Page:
Brief Facts of the case
The appellant is engaged in the manufacture of motorcycle and procures the service of advertising agency for the purpose of advertising their final product. They pay the value of the services to the advertising agency along with the amount of Service Tax leviable thereon. Consequently, they are entitled to the Cenvat credit of Service Tax so paid by them on the advertising cost. As the appellant is a 100% subsidiary of their parent company located in Japan, the part of the advertising expenditure incurred by them are being received by them from their parent company. The Revenue’s only objection for denial of Cenvat credit of Service Tax paid by the appellant is that their parent company has reimbursed the part of the cost of advertisement expenses and as such, they have not incurred the entire advertisement expenses from their pocket.
Contentions of the Assessee
The appellants contended that admittedly the entire advertisement expenses are being incurred by them initially. It is they who pay the advertising agency along with the amount of Service Tax. The entire advertising expenses are being reflected by them in their balance sheet. If subsequently they are reimbursed by their parent company to some extent, the same would not change legal scenario. Having paid the entire cost of advertising charges along with Service Tax from their own pocket, they are entitled to the credit of Service Tax so paid by them. Revenue should not be concerned with further financial arrangements between parent company and the subsidiary company.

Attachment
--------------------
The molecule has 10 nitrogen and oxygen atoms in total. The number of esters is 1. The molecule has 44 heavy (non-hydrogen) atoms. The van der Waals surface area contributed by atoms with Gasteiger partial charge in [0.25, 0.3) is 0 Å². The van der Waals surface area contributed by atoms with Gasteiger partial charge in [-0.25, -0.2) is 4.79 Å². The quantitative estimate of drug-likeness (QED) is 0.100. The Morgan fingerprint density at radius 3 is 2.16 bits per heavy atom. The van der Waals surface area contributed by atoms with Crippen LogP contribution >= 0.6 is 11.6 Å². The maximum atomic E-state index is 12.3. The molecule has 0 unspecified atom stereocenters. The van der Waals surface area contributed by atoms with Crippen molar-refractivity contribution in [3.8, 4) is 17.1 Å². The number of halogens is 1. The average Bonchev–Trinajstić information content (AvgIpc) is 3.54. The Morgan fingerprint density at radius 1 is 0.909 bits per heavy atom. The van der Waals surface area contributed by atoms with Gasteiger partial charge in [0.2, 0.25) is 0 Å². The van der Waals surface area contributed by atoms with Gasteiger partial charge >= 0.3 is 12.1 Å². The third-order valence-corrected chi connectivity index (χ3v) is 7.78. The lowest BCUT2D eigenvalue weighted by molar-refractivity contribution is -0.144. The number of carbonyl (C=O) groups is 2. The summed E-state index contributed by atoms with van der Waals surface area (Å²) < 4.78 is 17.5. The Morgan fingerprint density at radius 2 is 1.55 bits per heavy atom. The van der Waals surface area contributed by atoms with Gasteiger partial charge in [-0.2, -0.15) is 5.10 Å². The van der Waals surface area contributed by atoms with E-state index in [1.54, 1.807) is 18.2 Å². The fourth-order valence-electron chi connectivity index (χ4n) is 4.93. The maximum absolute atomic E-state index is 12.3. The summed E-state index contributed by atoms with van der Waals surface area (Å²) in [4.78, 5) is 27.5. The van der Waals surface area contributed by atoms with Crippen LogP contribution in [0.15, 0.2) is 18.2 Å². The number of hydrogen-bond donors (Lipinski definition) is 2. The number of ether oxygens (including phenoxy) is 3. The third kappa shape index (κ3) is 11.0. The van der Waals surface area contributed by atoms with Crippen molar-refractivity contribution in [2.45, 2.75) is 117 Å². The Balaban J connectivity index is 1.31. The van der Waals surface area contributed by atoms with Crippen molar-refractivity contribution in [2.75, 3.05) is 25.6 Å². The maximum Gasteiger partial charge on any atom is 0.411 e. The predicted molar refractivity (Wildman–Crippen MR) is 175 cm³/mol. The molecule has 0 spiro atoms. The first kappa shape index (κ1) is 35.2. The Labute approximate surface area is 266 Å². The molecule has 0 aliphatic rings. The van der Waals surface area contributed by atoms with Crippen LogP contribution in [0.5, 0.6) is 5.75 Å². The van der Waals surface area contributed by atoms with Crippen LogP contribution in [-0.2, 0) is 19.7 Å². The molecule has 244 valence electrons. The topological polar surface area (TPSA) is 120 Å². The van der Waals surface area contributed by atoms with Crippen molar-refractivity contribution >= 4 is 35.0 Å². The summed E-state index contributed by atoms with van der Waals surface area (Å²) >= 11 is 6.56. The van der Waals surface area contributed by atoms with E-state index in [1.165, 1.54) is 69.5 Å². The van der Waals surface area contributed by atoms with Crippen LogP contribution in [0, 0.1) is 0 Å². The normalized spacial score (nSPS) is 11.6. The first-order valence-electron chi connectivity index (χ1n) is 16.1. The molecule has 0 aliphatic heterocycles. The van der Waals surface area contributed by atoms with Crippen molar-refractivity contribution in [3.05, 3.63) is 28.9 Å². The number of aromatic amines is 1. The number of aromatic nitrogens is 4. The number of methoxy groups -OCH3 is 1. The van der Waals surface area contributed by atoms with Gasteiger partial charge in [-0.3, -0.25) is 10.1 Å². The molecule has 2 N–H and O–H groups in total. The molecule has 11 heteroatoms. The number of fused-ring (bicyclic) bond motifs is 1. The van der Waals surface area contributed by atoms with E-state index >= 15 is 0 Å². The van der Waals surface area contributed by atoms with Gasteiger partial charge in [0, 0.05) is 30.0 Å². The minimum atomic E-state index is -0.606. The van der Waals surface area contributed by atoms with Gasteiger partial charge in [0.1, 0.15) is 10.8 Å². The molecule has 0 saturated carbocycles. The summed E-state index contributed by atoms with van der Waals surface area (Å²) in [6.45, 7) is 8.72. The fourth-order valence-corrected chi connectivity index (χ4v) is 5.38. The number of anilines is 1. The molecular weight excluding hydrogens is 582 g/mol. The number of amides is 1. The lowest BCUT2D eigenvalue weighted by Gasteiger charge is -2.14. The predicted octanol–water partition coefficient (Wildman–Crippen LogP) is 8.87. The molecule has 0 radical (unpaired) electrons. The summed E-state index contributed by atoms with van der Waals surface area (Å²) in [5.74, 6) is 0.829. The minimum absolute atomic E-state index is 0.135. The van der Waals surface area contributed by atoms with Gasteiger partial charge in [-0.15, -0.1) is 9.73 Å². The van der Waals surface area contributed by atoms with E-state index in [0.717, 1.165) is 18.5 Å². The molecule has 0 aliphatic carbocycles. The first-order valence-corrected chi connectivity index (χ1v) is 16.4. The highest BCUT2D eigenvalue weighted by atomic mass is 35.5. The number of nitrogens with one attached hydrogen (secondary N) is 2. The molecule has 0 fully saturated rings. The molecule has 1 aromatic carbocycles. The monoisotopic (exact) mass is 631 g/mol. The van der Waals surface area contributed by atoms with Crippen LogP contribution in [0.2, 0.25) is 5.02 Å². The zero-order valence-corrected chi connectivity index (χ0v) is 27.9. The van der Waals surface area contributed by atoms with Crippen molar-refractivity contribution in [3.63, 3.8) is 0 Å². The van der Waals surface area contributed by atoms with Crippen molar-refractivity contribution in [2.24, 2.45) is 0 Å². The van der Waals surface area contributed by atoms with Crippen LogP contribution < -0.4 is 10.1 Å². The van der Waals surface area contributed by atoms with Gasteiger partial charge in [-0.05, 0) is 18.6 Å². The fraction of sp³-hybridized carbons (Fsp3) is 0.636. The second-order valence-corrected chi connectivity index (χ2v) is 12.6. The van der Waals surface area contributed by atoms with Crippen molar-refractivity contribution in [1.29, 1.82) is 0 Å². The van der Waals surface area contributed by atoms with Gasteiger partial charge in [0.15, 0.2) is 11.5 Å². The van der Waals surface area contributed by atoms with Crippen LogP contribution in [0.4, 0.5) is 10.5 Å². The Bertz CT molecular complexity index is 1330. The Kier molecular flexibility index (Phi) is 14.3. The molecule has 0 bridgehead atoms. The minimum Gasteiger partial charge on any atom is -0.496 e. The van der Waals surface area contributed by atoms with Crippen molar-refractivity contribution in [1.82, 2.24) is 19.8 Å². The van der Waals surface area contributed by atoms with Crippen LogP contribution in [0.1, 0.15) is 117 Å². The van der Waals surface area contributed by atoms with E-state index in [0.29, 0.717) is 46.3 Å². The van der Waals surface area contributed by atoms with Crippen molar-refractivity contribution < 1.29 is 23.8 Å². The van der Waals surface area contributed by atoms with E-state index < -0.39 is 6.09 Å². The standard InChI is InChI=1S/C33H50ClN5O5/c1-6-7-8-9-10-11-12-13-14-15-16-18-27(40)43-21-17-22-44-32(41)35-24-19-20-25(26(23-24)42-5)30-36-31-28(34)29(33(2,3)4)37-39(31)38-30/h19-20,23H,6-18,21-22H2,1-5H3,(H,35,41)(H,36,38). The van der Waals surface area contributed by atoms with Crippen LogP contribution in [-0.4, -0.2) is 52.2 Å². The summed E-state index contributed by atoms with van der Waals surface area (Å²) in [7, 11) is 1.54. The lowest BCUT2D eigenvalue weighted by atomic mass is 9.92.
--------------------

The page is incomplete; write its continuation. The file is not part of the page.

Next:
Contentions of the Revenue
The Revenue contended that in spite of making promises to produce an agreement between the subsidiary company and parent company before the adjudicating authority, the appellant has not done so. Revenue also refers to press note published before the introduction of Cenvat Credit Rules, which is to the effect that –
“in principle credit of tax paid on those taxable services would be allowed which go to form part of the assessable value on which excise duty is charged.”
The revenue contended that if the value of any service does not form part of the assessable value of the goods, the Service Tax credit would not be available. However, on being questioned, she fairly agrees that there is no adverse finding or allegation of non-inclusion of the advertising charges in the assessable value of their final product.
Held by Hon’ble CESTAT, New Delhi
The Hon’ble CESTAT, New Delhi stated that Revenue has not given any finding that advertising cost was not incurred by the appellants. Merely because the appellants stand reimbursed part cost of the advertising expenses from their parent company, does not mean that the appellants would become disentitled to the Service Tax actually paid by them. The financial arrangement between the subsidiary company and the parent company has no connection or relevance for the purpose of availability of credit of Service Tax paid by the assessee.
The Hon’ble CESTAT stated if the assessee would have sought deductions of the advertising cost received by them from their parent unit for arriving at the assessable value of their final product, the Revenue would not have admittedly granted the same. As such, procurement of finances for running any business is the subject matter between two individuals not related or connected to the legal proposition.
In view of the above, the appeal is allowed.